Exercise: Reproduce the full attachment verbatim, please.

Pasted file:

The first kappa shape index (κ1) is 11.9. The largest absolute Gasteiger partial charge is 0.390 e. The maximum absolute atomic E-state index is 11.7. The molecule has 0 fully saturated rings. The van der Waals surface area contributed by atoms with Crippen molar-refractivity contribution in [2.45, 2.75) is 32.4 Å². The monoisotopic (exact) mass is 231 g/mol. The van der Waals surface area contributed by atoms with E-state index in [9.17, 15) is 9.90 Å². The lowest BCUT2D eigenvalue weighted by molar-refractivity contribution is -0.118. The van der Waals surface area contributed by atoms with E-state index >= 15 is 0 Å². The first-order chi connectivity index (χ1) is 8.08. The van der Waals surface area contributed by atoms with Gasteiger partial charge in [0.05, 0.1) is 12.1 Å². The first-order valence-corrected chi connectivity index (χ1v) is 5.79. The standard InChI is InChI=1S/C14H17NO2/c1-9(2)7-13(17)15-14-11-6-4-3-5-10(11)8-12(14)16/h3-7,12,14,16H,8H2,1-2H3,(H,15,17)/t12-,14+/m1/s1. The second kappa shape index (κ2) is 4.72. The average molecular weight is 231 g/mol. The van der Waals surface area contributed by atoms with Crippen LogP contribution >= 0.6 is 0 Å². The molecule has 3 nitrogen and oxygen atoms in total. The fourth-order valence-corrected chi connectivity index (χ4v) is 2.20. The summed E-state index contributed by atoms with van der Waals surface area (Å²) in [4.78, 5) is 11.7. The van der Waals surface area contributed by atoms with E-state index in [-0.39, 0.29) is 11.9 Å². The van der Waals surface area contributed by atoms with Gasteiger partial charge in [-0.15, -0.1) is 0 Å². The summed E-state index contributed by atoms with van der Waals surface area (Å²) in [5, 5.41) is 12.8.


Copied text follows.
The first kappa shape index (κ1) is 11.9. The largest absolute Gasteiger partial charge is 0.390 e. The maximum absolute atomic E-state index is 11.7. The molecule has 0 fully saturated rings. The van der Waals surface area contributed by atoms with Crippen molar-refractivity contribution in [2.45, 2.75) is 32.4 Å². The monoisotopic (exact) mass is 231 g/mol. The van der Waals surface area contributed by atoms with E-state index in [9.17, 15) is 9.90 Å². The lowest BCUT2D eigenvalue weighted by molar-refractivity contribution is -0.118. The van der Waals surface area contributed by atoms with E-state index >= 15 is 0 Å². The first-order chi connectivity index (χ1) is 8.08. The van der Waals surface area contributed by atoms with Gasteiger partial charge in [0.05, 0.1) is 12.1 Å². The first-order valence-corrected chi connectivity index (χ1v) is 5.79. The standard InChI is InChI=1S/C14H17NO2/c1-9(2)7-13(17)15-14-11-6-4-3-5-10(11)8-12(14)16/h3-7,12,14,16H,8H2,1-2H3,(H,15,17)/t12-,14+/m1/s1. The second kappa shape index (κ2) is 4.72. The average molecular weight is 231 g/mol. The van der Waals surface area contributed by atoms with Crippen LogP contribution >= 0.6 is 0 Å². The molecule has 3 nitrogen and oxygen atoms in total. The fourth-order valence-corrected chi connectivity index (χ4v) is 2.20. The summed E-state index contributed by atoms with van der Waals surface area (Å²) in [4.78, 5) is 11.7. The van der Waals surface area contributed by atoms with E-state index in [-0.39, 0.29) is 11.9 Å². The van der Waals surface area contributed by atoms with Gasteiger partial charge in [-0.15, -0.1) is 0 Å². The summed E-state index contributed by atoms with van der Waals surface area (Å²) in [5, 5.41) is 12.8.